The figure skating contingent from Canada, at 17 strong the largest of any nation, intends to lead its country into the Winter Olympics next week in ways both literal and figurative.

The literal: Two-time ice dance medalists Tessa Virtue and Scott Moir, one of the favorites to win gold, will carry the maple leaf flag into Pyeongchang Olympic Stadium for the opening ceremony.

The figurative: With three ice dance couples, three pairs, three women and two men, the Canadians are podium threats in all four disciplines, not to mention heavy favorites in the team event.

"I'm so impressed by the depth of this team," said Isabelle Charest, the Canadian chef de mission and a three-time Olympic medalist in speed skating. "There are so many strong contenders and we have tremendous hope for them heading into the games."

The hope is grounded in some accomplished resumes.

Virtue and Moir, the reigning world champions, are a good place to start. The eight-time national champions were unbeaten all of last season and have put up huge marks to their Rolling Stones-inspired short program and their equally mesmerizing free dance set to music from "Moulin Rouge!"

They'll be joined in the ice dance competition by the teams of Piper Gilles-Paul Poirier and Kaitlyn Weaver-Andrew Poje, the latter two-time world championship medalists.

"We've grown up together," Moir said, "and it's going to be a special moment to take the ice with them and go for gold. We're looking forward to embracing the Olympic spirit."

Two-time world champions Meagan Duhamel and Eric Radford, who took silver at last year's Four Continents on the same Olympic ice, give the Canadians a medal contender in the pairs event. The teams of Julianne Sequin-Charlie Bilodeau and Kirsten Moore-Towers-Michael Marino also will compete.

While all eyes in the women's event will be on Russian stars Evgenia Medvedeva and Alina Zagitova, Canadians Kaetlyn Osmond and Gabrielle Daleman are nearly as formidable. They finished second and third behind Medvedeva at last year's worlds in Finland.

And rising star Larkyn Austman will have her first Olympic experience.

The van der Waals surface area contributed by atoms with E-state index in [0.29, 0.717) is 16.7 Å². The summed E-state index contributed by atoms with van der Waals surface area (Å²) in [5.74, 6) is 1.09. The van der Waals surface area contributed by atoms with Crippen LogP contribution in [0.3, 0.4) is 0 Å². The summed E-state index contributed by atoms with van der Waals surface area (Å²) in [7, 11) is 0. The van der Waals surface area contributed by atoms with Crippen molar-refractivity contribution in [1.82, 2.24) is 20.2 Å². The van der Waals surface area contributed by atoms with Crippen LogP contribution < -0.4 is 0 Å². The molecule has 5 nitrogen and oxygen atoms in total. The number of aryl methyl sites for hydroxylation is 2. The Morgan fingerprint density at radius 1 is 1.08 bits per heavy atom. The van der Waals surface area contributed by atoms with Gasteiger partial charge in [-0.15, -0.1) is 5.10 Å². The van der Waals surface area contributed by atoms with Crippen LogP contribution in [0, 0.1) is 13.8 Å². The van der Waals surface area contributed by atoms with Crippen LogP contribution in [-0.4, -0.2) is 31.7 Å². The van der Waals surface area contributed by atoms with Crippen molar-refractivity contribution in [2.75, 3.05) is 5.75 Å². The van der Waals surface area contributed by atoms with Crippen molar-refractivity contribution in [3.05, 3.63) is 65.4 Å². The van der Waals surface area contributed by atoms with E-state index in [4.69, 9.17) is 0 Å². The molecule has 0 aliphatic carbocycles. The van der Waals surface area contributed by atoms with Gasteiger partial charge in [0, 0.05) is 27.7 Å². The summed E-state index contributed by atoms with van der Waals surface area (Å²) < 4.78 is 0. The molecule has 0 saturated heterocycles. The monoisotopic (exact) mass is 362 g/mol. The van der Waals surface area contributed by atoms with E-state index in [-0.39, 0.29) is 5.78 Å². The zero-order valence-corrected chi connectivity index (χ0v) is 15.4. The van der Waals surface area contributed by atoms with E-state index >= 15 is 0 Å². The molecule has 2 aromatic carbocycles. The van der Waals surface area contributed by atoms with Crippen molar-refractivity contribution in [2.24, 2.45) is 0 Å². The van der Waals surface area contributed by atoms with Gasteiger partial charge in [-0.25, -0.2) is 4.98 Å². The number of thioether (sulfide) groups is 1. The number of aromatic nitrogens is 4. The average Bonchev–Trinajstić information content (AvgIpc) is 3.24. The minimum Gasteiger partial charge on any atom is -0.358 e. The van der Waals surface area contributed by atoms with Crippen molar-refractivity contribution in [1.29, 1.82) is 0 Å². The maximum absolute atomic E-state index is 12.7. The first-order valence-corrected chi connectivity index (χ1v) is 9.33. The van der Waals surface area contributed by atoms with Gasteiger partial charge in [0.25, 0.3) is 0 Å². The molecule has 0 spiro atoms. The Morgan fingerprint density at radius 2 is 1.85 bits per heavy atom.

"In 2014, Canada didn't have any medal contenders at the Olympics," Osmond said, "and you almost forget that Gabby and I finished second and third (at worlds) last year. "It's exciting that we're able to send three women to the Olympics, especially because we haven't done it in many years."

Olympic silver medalist Patrick Chan, a three-time world champion and two-time Grand Prix final champ, will be joined by Keegan Messing in a wide-open men's event.

"I feel really good about my confidence for the whole team," Chan said. "After seeing how my teammates have done during the Grand Prix season, talking to Eric and Scott, it's been great. We have really great team energy."

Figure skating historically has been an individual sport, even with the inclusion of a team event at the 2014 Sochi Olympics — where the Canadians finished second to Russia. But there is a strong sense of camaraderie within Team Canada, a close-knit feeling where everyone roots for everyone else.

Even if they happen to be skating against them.

Perhaps their nation's somewhat puzzling Olympic pedigree plays into it. Canada has won 25 medals in figure skating, one behind Russia for second most (the U.S. has 49). But only four of those have been gold, including the pairs medal that Jamie Sale and David Pelletier were forced to share with the Russian team after a scoring controversy at the 2002 Salt Lake City Olympics.

Virtue and Moir have two of Canada's three ice dance medals, Barbara Ann Scott won its only ladies gold at the 1948 St. Moritz Games and the men have won five silver and four bronze but no gold.

Chan was the latest, finishing behind Japan's Yuzuru Hanyu in Sochi.

This could be Canada's big chance, though. Its sizeable stable, deep experience and the fact that it has contenders in every event could make "O Canada!" the soundtrack of the Olympics.

It could also make its flag quite popular — especially after Virtue and Moir carry it for the opening ceremony.

"The figure skating team is something else," Virtue said, "but Team Canada across the board is something fierce. It's great to be part of that."